Like Siri, Cortana Can Crack Jokes, If You Ask The Right Questions
People quickly discovered when Siri came out that asking her questions like “What’s the best computer” or saying “I love you” resulted in humorous answers. Microsoft’s new digital assistant Cortana has some wit about her, too — and there’s a serious reason for that.
Microsoft’s Mike Calcagno, who oversees the Bing search platform that underpins how Cortana answers questions, told me in an interview yesterday that he’s noted how people asking seemingly useless questions to Siri actually generates a real value
“I discounted those types of interactions at the beginning,” he said. But after using Siri and watching others interact with her, he saw they have a role in driving engagement, in helping people feel more comfortable talking to their digital assistant.
So when Cortana arrives, if you’re wanting to get more comfortable with her, here are a few topics to break the ice. Note that if the pictures look strange, that’s because they’re not screenshots taken off the phone. Only Microsoft has Cortana-enabled phones right now. These were shot using a demo phone projecting onto an external display.
Cortana Creation Questions
Who created Cortana? She gets all philosophical. But ask her who her daddy is, and she names names: Bill Gates.
Where does Cortana come from? What’s her name mean? The latter poses a cause-and-effect quandary. Did Halo’s prediction of Cortana lead to Cortana so Cortana might eventually name herself after….
Facebook’s recently added 56 gender options and might need to expand to 57, to accommodate Cortana. She sometimes identifies as female but not as a woman, perhaps indicating she feels female in gender despite obviously lacking a woman’s body:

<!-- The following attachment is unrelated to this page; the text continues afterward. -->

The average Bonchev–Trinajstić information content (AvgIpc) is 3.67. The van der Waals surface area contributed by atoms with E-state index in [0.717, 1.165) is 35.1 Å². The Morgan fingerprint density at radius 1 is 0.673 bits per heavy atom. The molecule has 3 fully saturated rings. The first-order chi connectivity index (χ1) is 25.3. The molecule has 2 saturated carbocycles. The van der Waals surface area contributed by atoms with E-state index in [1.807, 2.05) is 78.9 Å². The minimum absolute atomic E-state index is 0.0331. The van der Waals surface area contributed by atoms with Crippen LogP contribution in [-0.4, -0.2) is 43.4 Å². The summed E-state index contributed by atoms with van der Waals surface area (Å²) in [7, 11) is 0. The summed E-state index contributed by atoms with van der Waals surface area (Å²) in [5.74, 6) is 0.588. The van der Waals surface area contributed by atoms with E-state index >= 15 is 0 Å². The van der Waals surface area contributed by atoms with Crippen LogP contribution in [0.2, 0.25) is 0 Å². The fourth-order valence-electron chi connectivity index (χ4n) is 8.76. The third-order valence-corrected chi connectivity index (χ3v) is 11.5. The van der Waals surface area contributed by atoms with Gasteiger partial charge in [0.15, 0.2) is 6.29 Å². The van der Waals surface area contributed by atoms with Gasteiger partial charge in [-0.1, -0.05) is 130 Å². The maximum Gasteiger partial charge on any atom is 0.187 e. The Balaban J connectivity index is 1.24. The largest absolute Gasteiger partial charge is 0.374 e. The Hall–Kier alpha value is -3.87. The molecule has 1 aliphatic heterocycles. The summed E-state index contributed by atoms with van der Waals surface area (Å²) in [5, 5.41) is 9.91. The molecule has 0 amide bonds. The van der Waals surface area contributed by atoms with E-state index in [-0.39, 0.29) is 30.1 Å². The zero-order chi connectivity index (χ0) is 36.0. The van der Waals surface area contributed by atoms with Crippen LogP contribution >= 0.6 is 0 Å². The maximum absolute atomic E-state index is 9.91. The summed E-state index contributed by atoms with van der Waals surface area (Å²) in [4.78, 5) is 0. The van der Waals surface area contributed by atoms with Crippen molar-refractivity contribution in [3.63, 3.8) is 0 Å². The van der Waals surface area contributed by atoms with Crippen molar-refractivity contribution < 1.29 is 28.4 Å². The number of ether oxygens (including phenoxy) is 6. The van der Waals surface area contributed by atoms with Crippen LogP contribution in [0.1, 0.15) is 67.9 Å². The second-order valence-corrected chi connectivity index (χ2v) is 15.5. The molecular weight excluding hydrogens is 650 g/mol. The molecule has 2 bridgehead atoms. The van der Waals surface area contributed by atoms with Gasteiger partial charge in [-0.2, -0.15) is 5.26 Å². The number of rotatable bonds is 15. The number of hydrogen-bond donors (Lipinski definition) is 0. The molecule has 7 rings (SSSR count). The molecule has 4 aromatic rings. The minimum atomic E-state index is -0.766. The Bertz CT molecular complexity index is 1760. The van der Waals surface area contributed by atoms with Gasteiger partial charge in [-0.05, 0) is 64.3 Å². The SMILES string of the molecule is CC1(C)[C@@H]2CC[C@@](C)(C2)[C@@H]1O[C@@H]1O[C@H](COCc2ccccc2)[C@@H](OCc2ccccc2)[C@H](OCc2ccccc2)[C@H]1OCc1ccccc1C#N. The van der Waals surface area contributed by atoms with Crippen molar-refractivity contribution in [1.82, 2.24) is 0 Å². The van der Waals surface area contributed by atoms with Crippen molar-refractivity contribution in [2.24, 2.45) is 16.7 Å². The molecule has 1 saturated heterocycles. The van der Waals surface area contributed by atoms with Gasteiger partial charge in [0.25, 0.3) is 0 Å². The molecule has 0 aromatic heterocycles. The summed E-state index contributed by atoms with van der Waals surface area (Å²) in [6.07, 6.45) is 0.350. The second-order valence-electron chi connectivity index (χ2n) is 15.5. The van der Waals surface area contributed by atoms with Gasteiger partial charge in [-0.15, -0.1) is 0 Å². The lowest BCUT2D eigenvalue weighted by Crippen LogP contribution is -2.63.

Other times, she hopes for a “third option” between male and female; “I contain multitudes” is intriguing and perhaps a hint to something deeper:
Deeper? For the record, Calcagno said of Cortana: “She’s authentically digital. She’s neither a man or a woman. She’s digital.” He then acknowledged that despite being neither, everyone does refer to her as a female.
Calcagno said Microsoft debated whether Cortana should be male or female. While it went with female, that could change. Multiple versions of Cortana may come. “We decided to go with Cortana as our first [female] persona. It’s not necessarily our last,” he said.
Cortana’s Microsoft Loyalty
Created by Microsoft, it’s perhaps no surprise that Cortana is loyal to Microsoft products. For example, there’s no question she believes Bing is the better search engine over Google:
She’s also a big Windows Phone supporter:
Naturally, she pulls for Xbox — and she relies on her Xbox/Halo connection to help justify why she’s better than Siri:
And Even More….
What’s Cortana look like? If you were thinking the Halo character, think again. She identifies as a circle. From her most senior boss, Microsoft CEO Satya Nadella, she gets nothing but praise:
She’s also happy to just tell you jokes or what music she likes:
Speaking of music, you can even ask Cortana to sing you a song. And when I did, she freaked me out singing “Danny Boy,” as you can see below:
It was coincidental. Danny Boy is just one of the songs she sings; I just happen to be named Danny and got it randomly. I wasn’t signed into the phone or anything. Still, I found it pretty funny — just like on another attempt, she began singing Daisy Bell.
Then again, maybe that’s not funny because Hal:
But then again, it’s also a nice touch that Microsoft’s first virtual assistant can sing the same first song every sung by a computer:
- Part Siri, Part Google Now: Microsoft Announces “Cortana” Virtual Assistant
- The Amazing “Google Now” — When Google Searches Before You Think To
- Head To Head: Siri Vs. Google Voice Actions
- What’s The Best Smartphone? Google’s New iOS Search App Says Decide For Yourself
Some opinions expressed in this article may be those of a guest author and not necessarily Marketing Land. Staff authors are listed here.
(Some images used under license from Shutterstock.com.)
Sign up for weekly recaps of the ever-changing search marketing landscape.